J Cancer 2018; 9(16):2963-2972. doi:10.7150/jca.25638 This issue
1. Department of Pharmacy, Guangdong General Hospital, Guangdong Academy of Medical Sciences, Guangzhou 510080, Guangdong, China
2. Department of Pharmacy, The First Affiliated Hospital, Jinan University, Guangzhou 510630, Guangdong, China
3. Laboratory Animal Management Office, Public Service Platform for Science and Technology, Shenzhen Institutes of Advanced Technology, Chinese Academy of Sciences, Shenzhen 518055, Guangdong, China
*These authors contributed equally to this work.
Emerging epidemiological researches have been performed to assess the association of ESR1 PvuII (rs2234693 T>C) polymorphism with the risk of cancer, yet with conflicting conclusions. Therefore, this updated meta-analysis was performed to make a more accurate evaluation of such relationship. We adopted EMBASE, PubMed, CNKI, and WANFANG database to search relevant literature before January 2018. Odds ratios (ORs) and 95% confidence intervals (CIs) were employed to estimate the relationship strengths. In final, 80 studies (69 publications) involving 26428 cases and 43381 controls were enrolled. Our results failed to provide significant association between overall cancer risk and PvuII polymorphism under homozygous (TT vs. CC) and heterozygous (TT vs. CT) models. Statistically significant relationship was only observed for PvuII polymorphism in allele model T vs. C (OR=0.95, 95% CI=0.91-0.99). Stratification analysis by cancer type suggested that T genotype significantly decreased prostate cancer risk (TT vs. CC: OR=0.79, 95% CI=0.66-0.94; T vs. C: OR=0.89, 95% CI=0.82-0.98), Leiomyoma risk (T vs. C: OR=0.82, 95% CI=0.68-0.98), and HCC risk (TT vs. CC: OR=0.45, 95% CI=0.28-0.71; T vs. C: OR=0.67, 95% CI=0.47-0.95). Furthermore, significantly decreased risk was also found for Africans, population-based and hospital-based studies in the stratified analyses. These results suggest that ESR1 PvuII (rs2234693 T>C) polymorphism may only have little impact on cancer susceptibility. In the future, large-scale epidemical studies are warranted to verify these results.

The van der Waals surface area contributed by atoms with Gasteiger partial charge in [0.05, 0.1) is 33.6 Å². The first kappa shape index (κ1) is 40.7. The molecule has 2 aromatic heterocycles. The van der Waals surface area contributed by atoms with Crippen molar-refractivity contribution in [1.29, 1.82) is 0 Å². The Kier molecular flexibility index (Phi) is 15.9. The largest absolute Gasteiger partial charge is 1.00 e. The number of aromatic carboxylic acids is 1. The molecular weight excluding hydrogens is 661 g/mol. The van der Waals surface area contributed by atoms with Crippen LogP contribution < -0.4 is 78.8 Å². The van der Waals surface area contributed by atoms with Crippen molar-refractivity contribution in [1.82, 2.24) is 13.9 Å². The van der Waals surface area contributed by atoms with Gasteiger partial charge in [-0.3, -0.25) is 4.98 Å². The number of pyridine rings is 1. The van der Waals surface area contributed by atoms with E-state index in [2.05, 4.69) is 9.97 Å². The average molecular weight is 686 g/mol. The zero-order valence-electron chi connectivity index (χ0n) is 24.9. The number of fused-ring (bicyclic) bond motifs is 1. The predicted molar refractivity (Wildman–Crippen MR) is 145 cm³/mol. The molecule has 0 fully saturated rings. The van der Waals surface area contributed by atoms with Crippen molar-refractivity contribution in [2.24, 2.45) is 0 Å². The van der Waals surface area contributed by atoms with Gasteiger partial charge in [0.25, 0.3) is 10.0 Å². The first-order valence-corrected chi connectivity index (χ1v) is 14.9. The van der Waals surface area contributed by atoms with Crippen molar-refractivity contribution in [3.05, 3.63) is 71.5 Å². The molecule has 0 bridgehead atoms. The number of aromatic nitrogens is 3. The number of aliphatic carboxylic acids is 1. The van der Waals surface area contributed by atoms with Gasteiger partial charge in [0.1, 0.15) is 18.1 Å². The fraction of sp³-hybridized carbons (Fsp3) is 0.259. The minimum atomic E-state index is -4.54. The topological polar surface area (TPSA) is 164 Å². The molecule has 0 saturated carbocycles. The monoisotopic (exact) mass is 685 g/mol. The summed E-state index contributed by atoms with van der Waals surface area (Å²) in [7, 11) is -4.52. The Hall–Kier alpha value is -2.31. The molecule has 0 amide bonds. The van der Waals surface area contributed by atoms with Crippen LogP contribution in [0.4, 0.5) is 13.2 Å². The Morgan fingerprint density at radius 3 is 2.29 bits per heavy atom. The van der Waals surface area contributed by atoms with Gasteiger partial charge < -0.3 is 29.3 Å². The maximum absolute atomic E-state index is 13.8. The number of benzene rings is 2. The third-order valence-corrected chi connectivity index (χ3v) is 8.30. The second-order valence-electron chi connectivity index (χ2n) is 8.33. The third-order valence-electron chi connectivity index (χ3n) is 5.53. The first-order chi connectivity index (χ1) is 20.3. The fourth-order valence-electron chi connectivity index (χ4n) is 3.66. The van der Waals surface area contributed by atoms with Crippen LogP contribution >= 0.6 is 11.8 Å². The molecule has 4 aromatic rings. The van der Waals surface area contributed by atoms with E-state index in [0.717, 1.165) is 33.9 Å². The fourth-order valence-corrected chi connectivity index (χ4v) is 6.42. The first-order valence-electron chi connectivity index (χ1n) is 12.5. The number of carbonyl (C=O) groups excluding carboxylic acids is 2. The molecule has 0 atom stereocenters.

Keywords: meta-analysis, ESR1, PvuII, polymorphism, cancer risk